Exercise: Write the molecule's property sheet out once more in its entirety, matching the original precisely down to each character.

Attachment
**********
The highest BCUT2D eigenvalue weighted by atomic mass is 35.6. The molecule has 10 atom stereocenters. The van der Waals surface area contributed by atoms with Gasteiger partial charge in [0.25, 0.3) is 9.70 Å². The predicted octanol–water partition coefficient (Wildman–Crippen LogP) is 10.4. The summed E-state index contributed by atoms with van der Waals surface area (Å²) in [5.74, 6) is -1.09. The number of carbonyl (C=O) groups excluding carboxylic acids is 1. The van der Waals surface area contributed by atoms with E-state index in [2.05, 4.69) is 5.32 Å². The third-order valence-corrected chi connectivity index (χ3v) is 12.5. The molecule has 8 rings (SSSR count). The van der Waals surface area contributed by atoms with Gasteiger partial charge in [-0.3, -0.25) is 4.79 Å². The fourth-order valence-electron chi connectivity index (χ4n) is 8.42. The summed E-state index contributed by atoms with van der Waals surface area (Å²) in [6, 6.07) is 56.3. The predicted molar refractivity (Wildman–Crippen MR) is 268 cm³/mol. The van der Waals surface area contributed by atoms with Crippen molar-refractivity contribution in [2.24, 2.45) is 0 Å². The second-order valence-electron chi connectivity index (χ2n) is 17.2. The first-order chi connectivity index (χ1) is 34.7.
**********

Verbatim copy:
The highest BCUT2D eigenvalue weighted by atomic mass is 35.6. The molecule has 10 atom stereocenters. The van der Waals surface area contributed by atoms with Gasteiger partial charge in [0.25, 0.3) is 9.70 Å². The predicted octanol–water partition coefficient (Wildman–Crippen LogP) is 10.4. The summed E-state index contributed by atoms with van der Waals surface area (Å²) in [5.74, 6) is -1.09. The number of carbonyl (C=O) groups excluding carboxylic acids is 1. The van der Waals surface area contributed by atoms with E-state index in [2.05, 4.69) is 5.32 Å². The third-order valence-corrected chi connectivity index (χ3v) is 12.5. The molecule has 8 rings (SSSR count). The van der Waals surface area contributed by atoms with Gasteiger partial charge in [-0.3, -0.25) is 4.79 Å². The fourth-order valence-electron chi connectivity index (χ4n) is 8.42. The summed E-state index contributed by atoms with van der Waals surface area (Å²) in [6, 6.07) is 56.3. The predicted molar refractivity (Wildman–Crippen MR) is 268 cm³/mol. The van der Waals surface area contributed by atoms with Crippen molar-refractivity contribution in [2.24, 2.45) is 0 Å². The second-order valence-electron chi connectivity index (χ2n) is 17.2. The first-order chi connectivity index (χ1) is 34.7.